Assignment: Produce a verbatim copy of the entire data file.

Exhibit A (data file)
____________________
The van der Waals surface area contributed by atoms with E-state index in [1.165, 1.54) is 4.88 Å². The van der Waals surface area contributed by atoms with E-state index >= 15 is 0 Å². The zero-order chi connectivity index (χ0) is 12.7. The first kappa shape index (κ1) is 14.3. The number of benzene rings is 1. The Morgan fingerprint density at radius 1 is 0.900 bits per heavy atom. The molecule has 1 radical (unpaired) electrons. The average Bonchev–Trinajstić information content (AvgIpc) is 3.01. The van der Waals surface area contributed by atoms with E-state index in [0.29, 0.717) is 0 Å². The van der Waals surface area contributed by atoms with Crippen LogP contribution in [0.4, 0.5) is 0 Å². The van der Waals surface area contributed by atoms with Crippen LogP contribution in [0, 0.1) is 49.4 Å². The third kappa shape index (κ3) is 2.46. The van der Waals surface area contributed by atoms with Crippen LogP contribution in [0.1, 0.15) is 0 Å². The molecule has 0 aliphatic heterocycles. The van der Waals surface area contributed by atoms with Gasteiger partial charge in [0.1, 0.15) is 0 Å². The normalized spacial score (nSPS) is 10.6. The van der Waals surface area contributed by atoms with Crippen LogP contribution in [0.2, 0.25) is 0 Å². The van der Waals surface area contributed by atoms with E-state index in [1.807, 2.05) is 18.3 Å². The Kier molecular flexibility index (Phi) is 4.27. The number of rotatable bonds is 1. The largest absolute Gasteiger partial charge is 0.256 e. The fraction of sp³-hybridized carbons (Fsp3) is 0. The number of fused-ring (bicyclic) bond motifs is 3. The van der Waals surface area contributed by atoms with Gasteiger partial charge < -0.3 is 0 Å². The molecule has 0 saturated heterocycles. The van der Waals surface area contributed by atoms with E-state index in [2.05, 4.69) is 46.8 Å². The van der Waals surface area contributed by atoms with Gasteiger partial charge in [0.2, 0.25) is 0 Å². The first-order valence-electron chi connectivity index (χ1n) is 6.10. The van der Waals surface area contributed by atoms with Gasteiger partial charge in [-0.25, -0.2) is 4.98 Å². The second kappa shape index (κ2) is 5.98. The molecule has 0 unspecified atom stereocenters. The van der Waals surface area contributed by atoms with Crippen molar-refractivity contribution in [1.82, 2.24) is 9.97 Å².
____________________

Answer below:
The van der Waals surface area contributed by atoms with E-state index in [1.165, 1.54) is 4.88 Å². The van der Waals surface area contributed by atoms with E-state index >= 15 is 0 Å². The zero-order chi connectivity index (χ0) is 12.7. The first kappa shape index (κ1) is 14.3. The number of benzene rings is 1. The Morgan fingerprint density at radius 1 is 0.900 bits per heavy atom. The molecule has 1 radical (unpaired) electrons. The average Bonchev–Trinajstić information content (AvgIpc) is 3.01. The van der Waals surface area contributed by atoms with E-state index in [0.29, 0.717) is 0 Å². The van der Waals surface area contributed by atoms with Crippen LogP contribution in [0.4, 0.5) is 0 Å². The van der Waals surface area contributed by atoms with Crippen LogP contribution in [0, 0.1) is 49.4 Å². The third kappa shape index (κ3) is 2.46. The van der Waals surface area contributed by atoms with Crippen LogP contribution in [0.1, 0.15) is 0 Å². The molecule has 0 aliphatic heterocycles. The van der Waals surface area contributed by atoms with Gasteiger partial charge in [0.1, 0.15) is 0 Å². The normalized spacial score (nSPS) is 10.6. The van der Waals surface area contributed by atoms with Crippen LogP contribution in [0.2, 0.25) is 0 Å². The van der Waals surface area contributed by atoms with E-state index in [1.807, 2.05) is 18.3 Å². The Kier molecular flexibility index (Phi) is 4.27. The number of rotatable bonds is 1. The largest absolute Gasteiger partial charge is 0.256 e. The fraction of sp³-hybridized carbons (Fsp3) is 0. The number of fused-ring (bicyclic) bond motifs is 3. The van der Waals surface area contributed by atoms with Gasteiger partial charge < -0.3 is 0 Å². The molecule has 0 saturated heterocycles. The van der Waals surface area contributed by atoms with E-state index in [2.05, 4.69) is 46.8 Å². The van der Waals surface area contributed by atoms with Gasteiger partial charge in [0.2, 0.25) is 0 Å². The first-order valence-electron chi connectivity index (χ1n) is 6.10. The van der Waals surface area contributed by atoms with Gasteiger partial charge in [-0.25, -0.2) is 4.98 Å². The second kappa shape index (κ2) is 5.98. The molecule has 0 unspecified atom stereocenters. The van der Waals surface area contributed by atoms with Crippen molar-refractivity contribution in [1.82, 2.24) is 9.97 Å².